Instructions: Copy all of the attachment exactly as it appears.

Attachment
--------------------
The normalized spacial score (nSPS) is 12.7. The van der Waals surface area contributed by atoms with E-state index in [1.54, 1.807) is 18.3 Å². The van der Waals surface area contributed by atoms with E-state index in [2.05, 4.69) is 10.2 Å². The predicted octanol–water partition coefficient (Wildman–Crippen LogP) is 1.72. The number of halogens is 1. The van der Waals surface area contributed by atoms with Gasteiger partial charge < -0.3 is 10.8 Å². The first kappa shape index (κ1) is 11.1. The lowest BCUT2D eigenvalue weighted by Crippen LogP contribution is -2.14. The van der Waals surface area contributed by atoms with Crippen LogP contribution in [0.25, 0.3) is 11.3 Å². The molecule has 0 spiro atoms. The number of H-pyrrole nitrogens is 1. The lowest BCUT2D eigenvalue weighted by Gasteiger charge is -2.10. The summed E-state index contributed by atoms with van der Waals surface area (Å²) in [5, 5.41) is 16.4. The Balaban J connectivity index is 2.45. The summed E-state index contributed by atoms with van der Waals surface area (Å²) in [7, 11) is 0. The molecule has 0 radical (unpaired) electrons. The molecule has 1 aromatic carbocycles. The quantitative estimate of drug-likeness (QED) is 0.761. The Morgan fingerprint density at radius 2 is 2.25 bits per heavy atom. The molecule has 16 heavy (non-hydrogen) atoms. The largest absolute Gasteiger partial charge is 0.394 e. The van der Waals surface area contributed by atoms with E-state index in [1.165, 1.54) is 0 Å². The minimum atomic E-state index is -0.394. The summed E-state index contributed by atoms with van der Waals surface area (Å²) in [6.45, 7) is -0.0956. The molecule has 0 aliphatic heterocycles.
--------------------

The normalized spacial score (nSPS) is 12.7. The van der Waals surface area contributed by atoms with E-state index in [1.54, 1.807) is 18.3 Å². The van der Waals surface area contributed by atoms with E-state index in [2.05, 4.69) is 10.2 Å². The predicted octanol–water partition coefficient (Wildman–Crippen LogP) is 1.72. The number of halogens is 1. The van der Waals surface area contributed by atoms with Gasteiger partial charge < -0.3 is 10.8 Å². The first kappa shape index (κ1) is 11.1. The lowest BCUT2D eigenvalue weighted by Crippen LogP contribution is -2.14. The van der Waals surface area contributed by atoms with Crippen LogP contribution in [0.25, 0.3) is 11.3 Å². The molecule has 0 spiro atoms. The number of H-pyrrole nitrogens is 1. The lowest BCUT2D eigenvalue weighted by Gasteiger charge is -2.10. The summed E-state index contributed by atoms with van der Waals surface area (Å²) in [5, 5.41) is 16.4. The Balaban J connectivity index is 2.45. The summed E-state index contributed by atoms with van der Waals surface area (Å²) in [7, 11) is 0. The molecule has 0 radical (unpaired) electrons. The molecule has 1 aromatic carbocycles. The quantitative estimate of drug-likeness (QED) is 0.761. The Morgan fingerprint density at radius 2 is 2.25 bits per heavy atom. The molecule has 16 heavy (non-hydrogen) atoms. The largest absolute Gasteiger partial charge is 0.394 e. The van der Waals surface area contributed by atoms with E-state index in [1.165, 1.54) is 0 Å². The minimum atomic E-state index is -0.394. The summed E-state index contributed by atoms with van der Waals surface area (Å²) in [6.45, 7) is -0.0956. The molecule has 0 aliphatic heterocycles.